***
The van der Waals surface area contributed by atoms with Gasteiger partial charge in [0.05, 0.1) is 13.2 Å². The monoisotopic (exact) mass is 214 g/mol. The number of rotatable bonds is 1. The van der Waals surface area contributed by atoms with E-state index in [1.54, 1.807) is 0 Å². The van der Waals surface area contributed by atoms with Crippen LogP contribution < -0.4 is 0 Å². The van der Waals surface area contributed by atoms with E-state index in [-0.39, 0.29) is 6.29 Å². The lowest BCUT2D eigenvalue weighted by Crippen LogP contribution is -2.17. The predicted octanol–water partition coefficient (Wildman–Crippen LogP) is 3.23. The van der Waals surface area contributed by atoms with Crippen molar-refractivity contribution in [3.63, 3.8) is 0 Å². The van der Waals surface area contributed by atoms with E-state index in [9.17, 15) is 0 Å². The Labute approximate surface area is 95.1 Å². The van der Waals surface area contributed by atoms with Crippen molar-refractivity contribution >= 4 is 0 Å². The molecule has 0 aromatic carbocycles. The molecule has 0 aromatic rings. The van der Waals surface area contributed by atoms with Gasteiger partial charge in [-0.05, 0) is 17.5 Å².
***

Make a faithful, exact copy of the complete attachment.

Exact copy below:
The van der Waals surface area contributed by atoms with Gasteiger partial charge in [0.05, 0.1) is 13.2 Å². The monoisotopic (exact) mass is 214 g/mol. The number of rotatable bonds is 1. The van der Waals surface area contributed by atoms with E-state index in [1.54, 1.807) is 0 Å². The van der Waals surface area contributed by atoms with Crippen LogP contribution < -0.4 is 0 Å². The van der Waals surface area contributed by atoms with E-state index in [-0.39, 0.29) is 6.29 Å². The lowest BCUT2D eigenvalue weighted by Crippen LogP contribution is -2.17. The predicted octanol–water partition coefficient (Wildman–Crippen LogP) is 3.23. The van der Waals surface area contributed by atoms with Crippen molar-refractivity contribution in [3.63, 3.8) is 0 Å². The van der Waals surface area contributed by atoms with E-state index in [9.17, 15) is 0 Å². The Labute approximate surface area is 95.1 Å². The van der Waals surface area contributed by atoms with Crippen molar-refractivity contribution >= 4 is 0 Å². The molecule has 0 aromatic carbocycles. The molecule has 0 aromatic rings. The van der Waals surface area contributed by atoms with Gasteiger partial charge in [-0.05, 0) is 17.5 Å².